Aeiral view of Connecticut
Aerial view Aerial view of Connecticut © My State MLS


Nature Briefs


The Nature Conservancy established a new 770-acre preserve in the heart of Alabama last year. In its first phase, with the goal to grow to 1,500 acres, the site is located at the Appalachians’ southernmost peak, Flagg Mountain, and is home to one of North America’s rarest habitats: montane longleaf pine forest. The new preserve’s official name will be Fenvkvcēkv Creek Preserve at Flagg Mountain. The name honors the Muscogee People, the original caretakers of the land, and is the original Muscogee name for the nearby, ecologically rich Finikochicka Creek, which borders the land. Fenvkvcēkv is pronounced finuh-guh-jee-guh. Together, conservation partners have protected over 4,000 acres around Flagg Mountain and are working to reintroduce fire and restore habitat for endangered red-cockaded woodpeckers. This land is a protection priority for TNC and essential to TNC’s vision of building a resilient and connected network of lands from the Gulf of Mexico into the Appalachian Mountains.

View of the Fenvkvcēkv Creek Preserve
Fenvkvcēkv Creek Preserve The Fenvkvcēkv Creek Preserve will expand an existing network of protected lands around Flagg Mountain. © Hunter Nichols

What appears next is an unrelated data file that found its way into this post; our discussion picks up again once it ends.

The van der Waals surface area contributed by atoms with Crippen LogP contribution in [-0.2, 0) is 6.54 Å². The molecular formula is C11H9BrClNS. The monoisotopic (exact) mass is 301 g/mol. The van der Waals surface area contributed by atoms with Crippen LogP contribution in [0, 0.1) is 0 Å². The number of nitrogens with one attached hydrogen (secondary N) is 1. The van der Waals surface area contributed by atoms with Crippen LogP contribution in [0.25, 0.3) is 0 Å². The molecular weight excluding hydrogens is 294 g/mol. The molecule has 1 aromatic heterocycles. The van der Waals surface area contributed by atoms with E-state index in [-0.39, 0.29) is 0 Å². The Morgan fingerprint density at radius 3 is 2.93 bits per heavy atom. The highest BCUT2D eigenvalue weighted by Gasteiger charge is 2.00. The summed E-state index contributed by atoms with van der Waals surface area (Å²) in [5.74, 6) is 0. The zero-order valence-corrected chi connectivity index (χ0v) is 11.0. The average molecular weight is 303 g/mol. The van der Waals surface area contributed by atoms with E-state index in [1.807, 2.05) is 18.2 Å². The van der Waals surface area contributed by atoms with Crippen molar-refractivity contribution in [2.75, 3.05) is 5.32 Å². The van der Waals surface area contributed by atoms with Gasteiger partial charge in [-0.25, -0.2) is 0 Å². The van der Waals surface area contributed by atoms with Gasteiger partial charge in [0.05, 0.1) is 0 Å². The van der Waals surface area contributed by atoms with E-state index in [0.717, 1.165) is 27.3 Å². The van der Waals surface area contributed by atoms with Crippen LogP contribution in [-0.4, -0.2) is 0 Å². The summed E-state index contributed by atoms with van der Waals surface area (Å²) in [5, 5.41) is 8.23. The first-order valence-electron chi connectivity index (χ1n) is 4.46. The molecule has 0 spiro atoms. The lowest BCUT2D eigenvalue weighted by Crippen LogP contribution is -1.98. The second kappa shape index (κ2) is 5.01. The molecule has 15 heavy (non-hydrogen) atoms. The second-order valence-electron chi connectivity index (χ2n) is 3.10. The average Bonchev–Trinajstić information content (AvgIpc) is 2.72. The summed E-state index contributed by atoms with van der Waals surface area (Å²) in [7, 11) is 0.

The Fenvkvcēkv Creek Preserve will expand an existing network of protected lands around Flagg Mountain and will serve as an important demonstration site to guide management and restoration of the neighboring protected lands.


Land donations given across two generations to The Nature Conservancy are making a lasting contribution to Connecticut’s Appalachian corridor. Holley Atkinson and Stephen Plumlee recently donated 330 acres—adding to a previous 70 acres given in 2002—that have more than doubled the size of the existing Silas Hall Pond Preserve in northwest Connecticut. The preserve was originally created through donations from an earlier generation of the family. It is part of the Berkshire Wildlife Linkage, a critical corridor of the Appalachian Mountains that includes the most intact forest ecosystems in southern New England. The Appalachians are a migration pathway and breeding habitat for migratory birds and many wide-ranging iconic mammals such as black bear, bobcat, fisher and moose. “Silas Hall Pond Preserve is part of our family legacy," say Atkinson and Plumlee. “We’re happy to be able to significantly contribute to its expansion.”

A bobcat bounds through the snow
Full Speed A bobcat bounds through the snow. © Jeff Wendorff